Author Archives: Mark

Art Vs. Artist!

So there’s this thing, and I guess all the cool kids are doing it over on the Twit­ters and the Insta­grams. It’s called “Art Vs. Artist.” You put some of your work togeth­er in this for­mat, along with a pic­ture of your­self in the cen­ter. It seemed like some­thing that might be sor­ta fun to take a crack at, so here we go!

To be hon­est, I’m not entire­ly sure what all the rules are (if there are any), so I’m prob­a­bly break­ing some of them. I did get the idea that this was sup­posed to cen­ter around faces, so there’s at least that. Some of these sam­ples are more recent and oth­ers slight­ly old­er. At the moment, I feel like this works pret­ty well. If I were to attempt this again tomor­row, it’s pos­si­ble I could pick a few oth­er images.

I feel like I might be break­ing one of the rules with my pho­to in the cen­ter. It’s (obvi­ous­ly) not a cur­rent self­ie. Not by a long shot! That’s a 12 year-old me, on my birth­day. If you could see more of the pic­ture, you’d see I was attempt­ing to paint a pic­ture (using oils) of the USS Enter­prise fir­ing on a Klin­gon ship. Why that pho­to? I fig­ure: don’t we all start some­place like that as artists? Every­thing else flows from that.

Harvey Girls Forever! Part 6

So I talked a bit about work­ing on this show in my ear­li­er five posts about it (which should be eas­i­ly find­able here on the site). The last two sea­sons are now on Net­flix, which means I can final­ly show my sto­ry­board revi­sion work from those episodes!

As I men­tioned before, my work kind of has an unin­ten­tion­al “tell.” You can usu­al­ly spot it by the “non-pho­to blue” under­draw­ing, unless the direc­tor chose to remove it. I’m only includ­ing a sam­ple of this new work here with this post. You can find even more in the Har­vey Girls For­ev­er! sec­tion of my Sto­ry­board Revi­sion port­fo­lio, on the Gal­leries side of my site.

One fun aspect of these last two sea­sons was that we got to bring Richie Rich (“The Poor Lit­tle Rich Boy”) into the show, as part of our reg­u­lar cast. With Richie’s resources, that opened up a whole lot more sto­ry pos­si­bil­i­ties, and things got even wilder!

It was a real priv­i­lege to be select­ed to work on this project, as one of the first revi­sion­ists they hired. The ini­tial draw for me was get­ting to revis­it these char­ac­ters I remem­bered from Har­vey Comics, in a form that was slight­ly updat­ed for mod­ern audi­ences. But as with any­thing in ani­ma­tion, that’s only part of what makes for a good expe­ri­ence on a show. I also got to meet and work with some very tal­ent­ed folks, all of whom brought a lit­tle of them­selves to the project. They all had a part in mak­ing this show the unique and spe­cial project it was.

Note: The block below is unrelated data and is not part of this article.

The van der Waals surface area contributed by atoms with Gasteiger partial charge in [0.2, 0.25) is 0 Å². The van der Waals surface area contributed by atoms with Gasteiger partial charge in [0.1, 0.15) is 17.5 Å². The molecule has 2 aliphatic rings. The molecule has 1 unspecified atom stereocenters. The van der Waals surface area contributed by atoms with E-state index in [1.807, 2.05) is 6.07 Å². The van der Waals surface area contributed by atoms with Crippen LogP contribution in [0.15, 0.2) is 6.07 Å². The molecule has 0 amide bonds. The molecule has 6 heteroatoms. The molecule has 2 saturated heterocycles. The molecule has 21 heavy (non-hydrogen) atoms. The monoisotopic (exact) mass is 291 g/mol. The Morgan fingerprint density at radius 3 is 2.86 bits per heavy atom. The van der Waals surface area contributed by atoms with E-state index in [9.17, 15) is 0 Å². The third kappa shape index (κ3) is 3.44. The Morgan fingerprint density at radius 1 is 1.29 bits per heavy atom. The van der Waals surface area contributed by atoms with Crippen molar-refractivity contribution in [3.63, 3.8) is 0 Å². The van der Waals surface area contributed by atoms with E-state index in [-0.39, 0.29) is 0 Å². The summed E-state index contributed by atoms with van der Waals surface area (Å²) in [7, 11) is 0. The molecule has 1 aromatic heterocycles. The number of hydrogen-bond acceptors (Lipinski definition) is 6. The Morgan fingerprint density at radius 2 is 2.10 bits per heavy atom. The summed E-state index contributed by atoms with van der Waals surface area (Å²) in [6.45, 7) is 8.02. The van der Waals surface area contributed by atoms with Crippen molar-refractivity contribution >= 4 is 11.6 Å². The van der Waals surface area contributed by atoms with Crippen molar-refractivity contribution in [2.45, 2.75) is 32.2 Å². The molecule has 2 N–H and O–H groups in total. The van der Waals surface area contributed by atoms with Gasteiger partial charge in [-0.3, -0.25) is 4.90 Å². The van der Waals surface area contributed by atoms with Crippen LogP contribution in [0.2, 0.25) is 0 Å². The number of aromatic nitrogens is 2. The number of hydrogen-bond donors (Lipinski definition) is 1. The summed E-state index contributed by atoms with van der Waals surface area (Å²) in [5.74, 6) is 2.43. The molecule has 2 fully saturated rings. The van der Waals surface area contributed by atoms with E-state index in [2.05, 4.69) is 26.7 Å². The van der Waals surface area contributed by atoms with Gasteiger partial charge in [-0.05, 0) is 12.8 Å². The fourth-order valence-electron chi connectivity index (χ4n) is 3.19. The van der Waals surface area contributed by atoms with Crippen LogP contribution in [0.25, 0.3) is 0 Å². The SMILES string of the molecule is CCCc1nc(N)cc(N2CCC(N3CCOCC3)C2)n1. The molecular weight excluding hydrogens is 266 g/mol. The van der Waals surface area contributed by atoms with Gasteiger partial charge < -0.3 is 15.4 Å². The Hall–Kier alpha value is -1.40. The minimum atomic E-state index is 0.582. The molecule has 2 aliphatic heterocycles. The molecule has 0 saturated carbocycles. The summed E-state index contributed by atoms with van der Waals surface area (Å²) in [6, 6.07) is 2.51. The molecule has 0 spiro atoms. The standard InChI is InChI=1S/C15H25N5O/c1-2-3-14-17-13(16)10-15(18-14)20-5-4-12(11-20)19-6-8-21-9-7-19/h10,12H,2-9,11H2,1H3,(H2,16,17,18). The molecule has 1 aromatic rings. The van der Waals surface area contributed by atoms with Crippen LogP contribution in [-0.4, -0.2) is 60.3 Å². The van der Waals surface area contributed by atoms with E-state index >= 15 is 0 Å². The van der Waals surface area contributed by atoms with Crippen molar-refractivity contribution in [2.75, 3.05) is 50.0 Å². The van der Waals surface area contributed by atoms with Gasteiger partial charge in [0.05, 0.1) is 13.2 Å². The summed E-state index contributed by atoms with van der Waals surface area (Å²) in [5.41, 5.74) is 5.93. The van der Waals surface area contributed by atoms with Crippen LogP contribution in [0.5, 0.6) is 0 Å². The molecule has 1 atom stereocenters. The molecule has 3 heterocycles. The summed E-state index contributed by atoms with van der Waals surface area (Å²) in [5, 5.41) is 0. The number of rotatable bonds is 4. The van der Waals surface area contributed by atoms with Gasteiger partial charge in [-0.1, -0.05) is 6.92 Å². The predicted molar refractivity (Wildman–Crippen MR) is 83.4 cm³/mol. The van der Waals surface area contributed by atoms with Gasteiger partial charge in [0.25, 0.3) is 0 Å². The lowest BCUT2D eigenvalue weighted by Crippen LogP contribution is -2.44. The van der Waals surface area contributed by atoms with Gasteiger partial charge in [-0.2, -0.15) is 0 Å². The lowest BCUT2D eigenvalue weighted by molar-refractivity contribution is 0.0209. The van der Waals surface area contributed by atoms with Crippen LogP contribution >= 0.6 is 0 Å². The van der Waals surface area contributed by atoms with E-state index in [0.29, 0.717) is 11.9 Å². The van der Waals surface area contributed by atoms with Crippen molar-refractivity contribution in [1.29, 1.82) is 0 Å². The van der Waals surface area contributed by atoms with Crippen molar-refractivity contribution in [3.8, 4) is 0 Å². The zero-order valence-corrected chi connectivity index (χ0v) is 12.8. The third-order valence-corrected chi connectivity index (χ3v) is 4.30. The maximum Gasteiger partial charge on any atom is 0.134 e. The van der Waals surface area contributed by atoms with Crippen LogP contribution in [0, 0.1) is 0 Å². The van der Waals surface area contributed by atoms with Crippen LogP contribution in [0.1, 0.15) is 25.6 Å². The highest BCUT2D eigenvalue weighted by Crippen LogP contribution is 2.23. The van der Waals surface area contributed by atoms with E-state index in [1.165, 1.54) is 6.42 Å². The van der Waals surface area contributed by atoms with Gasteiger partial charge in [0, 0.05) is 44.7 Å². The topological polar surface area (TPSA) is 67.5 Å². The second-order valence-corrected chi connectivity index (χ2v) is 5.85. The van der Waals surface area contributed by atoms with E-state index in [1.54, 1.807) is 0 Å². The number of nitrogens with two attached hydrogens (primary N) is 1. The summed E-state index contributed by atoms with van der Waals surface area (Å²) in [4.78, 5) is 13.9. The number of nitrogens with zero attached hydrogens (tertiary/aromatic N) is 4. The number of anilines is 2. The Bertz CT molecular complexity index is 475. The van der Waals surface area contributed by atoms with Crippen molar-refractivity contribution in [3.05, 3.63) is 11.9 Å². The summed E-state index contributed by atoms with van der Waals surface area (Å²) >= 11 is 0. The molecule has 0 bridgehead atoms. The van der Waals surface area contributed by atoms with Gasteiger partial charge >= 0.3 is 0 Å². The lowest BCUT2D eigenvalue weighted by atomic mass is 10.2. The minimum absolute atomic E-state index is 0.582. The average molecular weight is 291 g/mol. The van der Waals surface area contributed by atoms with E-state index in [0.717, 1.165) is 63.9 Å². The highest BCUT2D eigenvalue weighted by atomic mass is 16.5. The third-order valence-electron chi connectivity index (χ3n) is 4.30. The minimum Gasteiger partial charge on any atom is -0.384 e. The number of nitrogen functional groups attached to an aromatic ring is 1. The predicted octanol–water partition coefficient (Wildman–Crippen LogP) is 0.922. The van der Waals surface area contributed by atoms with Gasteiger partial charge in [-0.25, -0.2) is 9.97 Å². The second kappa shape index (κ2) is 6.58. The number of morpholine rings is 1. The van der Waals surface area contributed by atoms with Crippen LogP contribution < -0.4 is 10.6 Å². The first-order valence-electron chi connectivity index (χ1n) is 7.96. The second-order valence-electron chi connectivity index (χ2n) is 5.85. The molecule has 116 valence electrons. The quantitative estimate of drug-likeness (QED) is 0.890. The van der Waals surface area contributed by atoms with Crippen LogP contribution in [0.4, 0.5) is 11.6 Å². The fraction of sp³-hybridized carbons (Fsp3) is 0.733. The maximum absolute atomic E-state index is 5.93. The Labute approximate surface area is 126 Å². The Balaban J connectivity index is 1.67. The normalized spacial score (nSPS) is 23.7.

Much love and respect always, fel­low Har­vey Kids!

What Have I Done??”

So back when I first start­ed this site, I had in mind cre­at­ing a tra­di­tion of doing Franken­stein-relat­ed art for Hal­loween, when I had time. It’s been awhile since I did one. So here you go!

Mil­ton the Mon­ster is one of those car­toons from my child­hood that I’ve always looked back on fond­ly. Cer­tain car­toon prop­er­ties are well-remem­bered and seem to come back for revivals every so often. Mil­ton is one of those car­toons that seems to have slid into obscu­ri­ty, unfor­tu­nate­ly. Most car­toon fans either don’t remem­ber it, or have nev­er heard of it.

For those who don’t know about the show, the con­cep­t’s right there in the show’s theme song! Take a look. I had­n’t watched the show in a long time, so doing this cov­er was an excuse to watch some episodes and refresh my mem­o­ry. Yes, it’s def­i­nite­ly lim­it­ed TV ani­ma­tion, and the jokes can get a lit­tle corn­ball, but I still get a kick out of it. If some­one were to actu­al­ly do a revival of this show, it would be a blast to be involved!

Search­ing for actu­al char­ac­ter mod­els to draw from, I could­n’t find any. I have a sense that TV ani­ma­tion in the ’60s some­times had a much broad­er inter­pre­ta­tion of “on-mod­el” than what it does now, or even when I start­ed work­ing in ani­ma­tion in the ear­ly ’90s. It’s sur­pris­ing to see how much the look of the char­ac­ters on this show can fluc­tu­ate from episode to episode, depend­ing on the animator.

And of course, this had to be a Gold Key cov­er. They actu­al­ly did pub­lish one issue of a Mil­ton the Mon­ster com­ic back in the mid-’60s. If you were a kid in the ’60s and want­ed to buy a com­ic book fea­tur­ing your favorite ani­mat­ed character(s), Gold Key had the rights pret­ty much sewn up to all of them!

Any­way, I hope you enjoy this. And Hap­py Halloween!

When Titans Clash!

Long­time vis­i­tors to this site may remem­ber that I got my start in ani­ma­tion work­ing on X‑Men: the Ani­mat­ed Series. That meant my first boss was Lar­ry Hous­ton, who I came to con­sid­er both my men­tor in the busi­ness, and a friend. Lar­ry’s now get­ting to enjoy much-deserved recog­ni­tion for his con­tri­bu­tions to X‑Men, as well as a num­ber of oth­er car­toons peo­ple think of fond­ly from their youth.

But before he got into ani­ma­tion, Lar­ry aspired to do comics. And he did! In his 20’s, he self-pub­lished three issues of his own com­ic, The Enforcers, with a lit­tle help from his friends.

Those comics have been out of print for years. But not long ago, Lar­ry decid­ed to re-pub­lish them all togeth­er in one big col­lec­tion. You can pur­chase it off of Lar­ry’s site, using the link above, in either dig­i­tal or phys­i­cal form. Orig­i­nal­ly his comics were in black and white (as was typ­i­cal for inde­pen­dent comics in those days), but this time it’s in full color!

I ordered myself a copy, and I found it a real blast. You can feel the excite­ment on the page, that “we’re doing our own comics!” Of course there are some rough edges, but you can see Lar­ry and friends learn­ing their craft and improv­ing vis­i­bly with each issue. It’s cer­tain­ly bet­ter than what I was doing in my 20’s! The art has a real ener­gy to it, and so does the dia­logue. There’s this ’70s Mar­vel/qua­si-Roy Thomas feel to it. I real­ly enjoyed the com­ic quite a bit!

So this is a bit of fan art on my part, recre­at­ing the cov­er of the col­lec­tion (which was also the cov­er to the orig­i­nal issue #3). But of course, it’s not just a straight re-cre­ation. I always have to have some kind of spin on it, or re-inter­pre­ta­tion. In this case, the idea was to tweak it slight­ly in some aspects to make it look even more like a main­stream com­ic from that late ’70s peri­od. Except for one or two pan­els, these sto­ries feel like they could have seen print in a Comics Code-approved book of that era.

So Lar­ry: thanks, and much respect always! Hav­ing read these sto­ries, I’d real­ly like to see you do some new comics with your char­ac­ters, using all the sto­ry­telling craft you’ve picked up in the inter­ven­ing years.

Lar­ry Hous­ton’s The Enforcers are ™ & ©1975, 1978, 1979 and 2018 Lar­ry F. Houston.